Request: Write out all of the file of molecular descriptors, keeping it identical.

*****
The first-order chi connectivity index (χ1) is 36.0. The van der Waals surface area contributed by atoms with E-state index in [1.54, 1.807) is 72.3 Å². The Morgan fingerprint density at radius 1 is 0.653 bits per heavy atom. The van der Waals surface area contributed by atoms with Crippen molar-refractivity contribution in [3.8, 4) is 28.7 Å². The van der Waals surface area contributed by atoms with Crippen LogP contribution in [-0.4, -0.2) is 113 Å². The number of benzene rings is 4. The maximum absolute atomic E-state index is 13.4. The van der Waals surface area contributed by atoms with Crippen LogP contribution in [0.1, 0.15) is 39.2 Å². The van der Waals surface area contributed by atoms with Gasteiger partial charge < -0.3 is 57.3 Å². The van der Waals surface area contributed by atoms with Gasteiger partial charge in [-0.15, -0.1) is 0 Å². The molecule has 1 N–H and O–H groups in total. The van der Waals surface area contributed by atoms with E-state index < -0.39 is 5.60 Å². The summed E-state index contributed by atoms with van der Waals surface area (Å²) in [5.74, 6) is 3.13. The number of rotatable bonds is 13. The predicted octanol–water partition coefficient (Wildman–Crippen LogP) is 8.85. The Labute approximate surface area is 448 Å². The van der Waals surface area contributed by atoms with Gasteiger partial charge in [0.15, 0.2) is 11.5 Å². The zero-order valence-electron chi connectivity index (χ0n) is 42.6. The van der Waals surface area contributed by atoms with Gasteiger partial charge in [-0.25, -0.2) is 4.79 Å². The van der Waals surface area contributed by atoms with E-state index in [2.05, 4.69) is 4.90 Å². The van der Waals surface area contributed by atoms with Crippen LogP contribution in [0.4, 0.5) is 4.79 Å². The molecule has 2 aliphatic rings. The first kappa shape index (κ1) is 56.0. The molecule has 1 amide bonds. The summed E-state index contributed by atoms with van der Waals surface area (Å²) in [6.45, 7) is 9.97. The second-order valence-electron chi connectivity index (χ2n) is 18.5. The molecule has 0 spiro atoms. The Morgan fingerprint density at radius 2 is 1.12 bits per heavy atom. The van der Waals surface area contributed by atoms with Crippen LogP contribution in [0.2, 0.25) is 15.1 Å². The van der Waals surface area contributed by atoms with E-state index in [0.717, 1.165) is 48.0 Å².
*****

The first-order chi connectivity index (χ1) is 36.0. The van der Waals surface area contributed by atoms with E-state index in [1.54, 1.807) is 72.3 Å². The Morgan fingerprint density at radius 1 is 0.653 bits per heavy atom. The van der Waals surface area contributed by atoms with Crippen molar-refractivity contribution in [3.8, 4) is 28.7 Å². The van der Waals surface area contributed by atoms with Crippen LogP contribution in [-0.4, -0.2) is 113 Å². The number of benzene rings is 4. The maximum absolute atomic E-state index is 13.4. The van der Waals surface area contributed by atoms with Crippen LogP contribution in [0.1, 0.15) is 39.2 Å². The van der Waals surface area contributed by atoms with Gasteiger partial charge < -0.3 is 57.3 Å². The van der Waals surface area contributed by atoms with Gasteiger partial charge in [-0.15, -0.1) is 0 Å². The molecule has 1 N–H and O–H groups in total. The van der Waals surface area contributed by atoms with E-state index < -0.39 is 5.60 Å². The summed E-state index contributed by atoms with van der Waals surface area (Å²) in [5.74, 6) is 3.13. The number of rotatable bonds is 13. The predicted octanol–water partition coefficient (Wildman–Crippen LogP) is 8.85. The Labute approximate surface area is 448 Å². The van der Waals surface area contributed by atoms with Gasteiger partial charge in [0.15, 0.2) is 11.5 Å². The zero-order valence-electron chi connectivity index (χ0n) is 42.6. The van der Waals surface area contributed by atoms with Gasteiger partial charge in [-0.25, -0.2) is 4.79 Å². The van der Waals surface area contributed by atoms with E-state index in [2.05, 4.69) is 4.90 Å². The van der Waals surface area contributed by atoms with Crippen LogP contribution in [0.4, 0.5) is 4.79 Å². The molecule has 2 aliphatic rings. The first kappa shape index (κ1) is 56.0. The molecule has 1 amide bonds. The summed E-state index contributed by atoms with van der Waals surface area (Å²) in [6.45, 7) is 9.97. The second-order valence-electron chi connectivity index (χ2n) is 18.5. The molecule has 0 spiro atoms. The Morgan fingerprint density at radius 2 is 1.12 bits per heavy atom. The van der Waals surface area contributed by atoms with Crippen LogP contribution in [0.2, 0.25) is 15.1 Å². The van der Waals surface area contributed by atoms with E-state index in [0.717, 1.165) is 48.0 Å².